4) Plan for Extra Marketing Efforts During the Migration

Communicating with customers and prospects through multiple systems can be painful but necessary for the short-term.  Obviously, you want to merge systems as quickly as possible but you still need to communicate with your audience in the interim. The key is to develop a short-term plan and follow it.

For example, a recent client of ours was emailing its audience out of two separate systems after an acquisition. This process caused a lot of extra, but necessary work because the company had to constantly move unsubscribe data from one system to another. It also had to create a process to suppress recipients from receiving the same message twice through the two systems.

Yes, some short-term heavy lifting was involved but the company’s audience continued to receive engaging content to maintain the relationship.

5) Get the Order Right to Maintain Intelligence

For companies leveraging CRMs like Salesforce, we usually recommend migrating Salesforce data first because it has the biggest impact on revenue. Bringing data into the CRM first also maintains intelligence between leads, contacts, accounts, campaigns, opportunities and other data points. Of course, if all you care about are the records themselves, importing that data straight into Marketo or Salesforce may be the right approach.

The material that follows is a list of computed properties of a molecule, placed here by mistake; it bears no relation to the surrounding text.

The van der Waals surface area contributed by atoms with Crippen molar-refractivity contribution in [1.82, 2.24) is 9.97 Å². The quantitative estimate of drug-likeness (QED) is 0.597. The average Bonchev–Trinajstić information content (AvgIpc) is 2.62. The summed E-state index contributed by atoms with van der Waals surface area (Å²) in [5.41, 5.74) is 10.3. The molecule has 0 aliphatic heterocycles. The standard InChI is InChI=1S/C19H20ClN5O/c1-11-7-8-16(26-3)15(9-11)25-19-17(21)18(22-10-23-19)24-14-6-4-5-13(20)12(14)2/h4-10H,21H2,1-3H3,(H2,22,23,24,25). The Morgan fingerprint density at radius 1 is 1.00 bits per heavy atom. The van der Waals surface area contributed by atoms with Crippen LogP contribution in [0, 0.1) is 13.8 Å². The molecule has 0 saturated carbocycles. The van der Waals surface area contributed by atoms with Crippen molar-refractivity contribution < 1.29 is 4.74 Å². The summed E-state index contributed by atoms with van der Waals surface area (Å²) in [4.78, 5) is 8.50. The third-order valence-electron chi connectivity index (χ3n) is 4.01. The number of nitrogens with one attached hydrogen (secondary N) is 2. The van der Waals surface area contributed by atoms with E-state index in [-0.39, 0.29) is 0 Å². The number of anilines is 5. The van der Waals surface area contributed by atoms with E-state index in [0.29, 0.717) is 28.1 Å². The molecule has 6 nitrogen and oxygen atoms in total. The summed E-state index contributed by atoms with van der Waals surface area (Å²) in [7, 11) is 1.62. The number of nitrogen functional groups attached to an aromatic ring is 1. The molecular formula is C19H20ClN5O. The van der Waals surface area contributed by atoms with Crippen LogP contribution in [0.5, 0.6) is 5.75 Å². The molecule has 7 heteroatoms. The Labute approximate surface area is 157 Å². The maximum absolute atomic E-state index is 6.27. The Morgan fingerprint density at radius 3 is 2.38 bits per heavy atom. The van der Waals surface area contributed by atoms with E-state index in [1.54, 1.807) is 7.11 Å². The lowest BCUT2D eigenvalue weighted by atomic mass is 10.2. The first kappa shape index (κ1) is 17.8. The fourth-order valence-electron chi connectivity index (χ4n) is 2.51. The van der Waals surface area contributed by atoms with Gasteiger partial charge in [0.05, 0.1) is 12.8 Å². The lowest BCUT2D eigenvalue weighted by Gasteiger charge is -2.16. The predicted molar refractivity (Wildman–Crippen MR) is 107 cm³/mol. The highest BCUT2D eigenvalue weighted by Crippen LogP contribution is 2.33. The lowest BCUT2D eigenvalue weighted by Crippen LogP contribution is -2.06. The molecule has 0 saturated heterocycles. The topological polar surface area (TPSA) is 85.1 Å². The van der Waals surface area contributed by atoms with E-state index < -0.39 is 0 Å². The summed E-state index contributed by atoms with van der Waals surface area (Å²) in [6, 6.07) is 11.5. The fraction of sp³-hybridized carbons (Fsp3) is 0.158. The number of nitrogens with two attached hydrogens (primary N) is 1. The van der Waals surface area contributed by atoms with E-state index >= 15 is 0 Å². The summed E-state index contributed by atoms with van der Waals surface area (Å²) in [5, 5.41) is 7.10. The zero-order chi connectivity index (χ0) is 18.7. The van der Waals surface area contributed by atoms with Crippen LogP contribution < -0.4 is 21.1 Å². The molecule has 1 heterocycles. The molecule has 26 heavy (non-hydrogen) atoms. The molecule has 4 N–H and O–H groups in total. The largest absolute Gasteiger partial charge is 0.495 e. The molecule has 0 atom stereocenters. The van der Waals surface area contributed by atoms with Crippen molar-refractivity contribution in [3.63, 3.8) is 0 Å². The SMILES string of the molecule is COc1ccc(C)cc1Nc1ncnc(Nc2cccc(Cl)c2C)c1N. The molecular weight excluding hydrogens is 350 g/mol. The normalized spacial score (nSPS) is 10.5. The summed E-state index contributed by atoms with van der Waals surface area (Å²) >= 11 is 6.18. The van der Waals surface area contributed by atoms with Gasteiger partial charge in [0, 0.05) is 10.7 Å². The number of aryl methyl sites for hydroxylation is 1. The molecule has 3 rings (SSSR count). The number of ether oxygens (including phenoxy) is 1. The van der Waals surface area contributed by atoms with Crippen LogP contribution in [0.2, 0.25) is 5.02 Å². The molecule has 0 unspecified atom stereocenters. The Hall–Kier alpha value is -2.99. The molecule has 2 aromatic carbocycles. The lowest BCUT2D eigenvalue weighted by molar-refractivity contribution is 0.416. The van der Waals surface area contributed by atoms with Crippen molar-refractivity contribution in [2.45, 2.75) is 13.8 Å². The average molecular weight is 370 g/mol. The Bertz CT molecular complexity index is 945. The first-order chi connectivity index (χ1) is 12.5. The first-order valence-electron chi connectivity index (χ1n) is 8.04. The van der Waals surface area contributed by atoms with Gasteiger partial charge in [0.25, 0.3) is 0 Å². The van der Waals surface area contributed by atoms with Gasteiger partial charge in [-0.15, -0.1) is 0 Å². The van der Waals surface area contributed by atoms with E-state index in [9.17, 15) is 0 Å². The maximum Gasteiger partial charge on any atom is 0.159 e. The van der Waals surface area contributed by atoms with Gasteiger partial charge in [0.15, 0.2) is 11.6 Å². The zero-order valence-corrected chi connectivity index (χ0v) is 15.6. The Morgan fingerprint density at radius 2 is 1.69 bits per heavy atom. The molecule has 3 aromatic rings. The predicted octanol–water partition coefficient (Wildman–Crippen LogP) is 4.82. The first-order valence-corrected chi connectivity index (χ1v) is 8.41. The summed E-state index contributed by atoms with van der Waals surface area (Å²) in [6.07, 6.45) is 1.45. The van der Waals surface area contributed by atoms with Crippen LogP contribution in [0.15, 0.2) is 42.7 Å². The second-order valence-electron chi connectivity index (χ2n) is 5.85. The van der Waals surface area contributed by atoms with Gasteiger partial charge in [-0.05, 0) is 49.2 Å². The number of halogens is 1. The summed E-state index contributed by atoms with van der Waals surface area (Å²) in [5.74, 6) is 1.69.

Your situation may vary but here is what you want to avoid. The easiest way (but not always the right way) to move data is to import person records into your CRM or Marketo as a first step. For example, if you have 100,000 person records, uploading a CSV brings all of those people into your system. The problem is that all of the campaign and revenue history associated with those people won’t be included.

Diving into a specific example, if John Smith from Acme organization has four renewal opportunities and two won deals worth $300,000, that intelligence would be lost with a straight import. It would also create a mess for your Sales team who is managing those deals and opportunities.

Below highlights a general strategy for what to import and when for businesses using Salesforce (Source KB Article). Make sure to check out the Resources below for a deeper level of insights.

  1. Accounts
  2. Campaigns
  3. Contacts
  4. Opportunities
  5. Cases
  6. Solutions
  7. Pricebooks
  8. Products